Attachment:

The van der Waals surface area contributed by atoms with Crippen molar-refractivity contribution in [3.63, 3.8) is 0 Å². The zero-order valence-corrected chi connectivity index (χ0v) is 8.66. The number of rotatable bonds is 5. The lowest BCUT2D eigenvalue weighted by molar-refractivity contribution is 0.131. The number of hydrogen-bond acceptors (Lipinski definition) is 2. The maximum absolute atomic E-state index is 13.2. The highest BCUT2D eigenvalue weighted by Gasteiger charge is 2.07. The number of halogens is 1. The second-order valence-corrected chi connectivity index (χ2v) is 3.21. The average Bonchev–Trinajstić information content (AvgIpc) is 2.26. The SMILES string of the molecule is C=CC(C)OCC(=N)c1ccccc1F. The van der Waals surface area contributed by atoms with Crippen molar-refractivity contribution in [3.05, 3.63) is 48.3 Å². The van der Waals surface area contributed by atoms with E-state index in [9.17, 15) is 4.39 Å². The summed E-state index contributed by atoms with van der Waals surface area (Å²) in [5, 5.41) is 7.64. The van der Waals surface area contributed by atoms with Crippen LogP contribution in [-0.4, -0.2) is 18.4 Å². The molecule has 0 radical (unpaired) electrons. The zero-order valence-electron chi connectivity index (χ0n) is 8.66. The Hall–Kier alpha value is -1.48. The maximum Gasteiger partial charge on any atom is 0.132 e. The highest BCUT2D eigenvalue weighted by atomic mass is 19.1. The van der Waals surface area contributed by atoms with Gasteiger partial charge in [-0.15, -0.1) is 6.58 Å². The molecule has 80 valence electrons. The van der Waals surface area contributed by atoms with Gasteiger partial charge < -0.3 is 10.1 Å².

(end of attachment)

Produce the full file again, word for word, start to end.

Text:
The van der Waals surface area contributed by atoms with Crippen molar-refractivity contribution in [3.63, 3.8) is 0 Å². The zero-order valence-corrected chi connectivity index (χ0v) is 8.66. The number of rotatable bonds is 5. The lowest BCUT2D eigenvalue weighted by molar-refractivity contribution is 0.131. The number of hydrogen-bond acceptors (Lipinski definition) is 2. The maximum absolute atomic E-state index is 13.2. The highest BCUT2D eigenvalue weighted by Gasteiger charge is 2.07. The number of halogens is 1. The second-order valence-corrected chi connectivity index (χ2v) is 3.21. The average Bonchev–Trinajstić information content (AvgIpc) is 2.26. The SMILES string of the molecule is C=CC(C)OCC(=N)c1ccccc1F. The van der Waals surface area contributed by atoms with Crippen molar-refractivity contribution in [3.05, 3.63) is 48.3 Å². The van der Waals surface area contributed by atoms with E-state index in [9.17, 15) is 4.39 Å². The summed E-state index contributed by atoms with van der Waals surface area (Å²) in [5, 5.41) is 7.64. The van der Waals surface area contributed by atoms with Crippen LogP contribution in [-0.4, -0.2) is 18.4 Å². The molecule has 0 radical (unpaired) electrons. The zero-order valence-electron chi connectivity index (χ0n) is 8.66. The Hall–Kier alpha value is -1.48. The maximum Gasteiger partial charge on any atom is 0.132 e. The highest BCUT2D eigenvalue weighted by atomic mass is 19.1. The van der Waals surface area contributed by atoms with Gasteiger partial charge in [-0.15, -0.1) is 6.58 Å². The molecule has 80 valence electrons. The van der Waals surface area contributed by atoms with Gasteiger partial charge < -0.3 is 10.1 Å².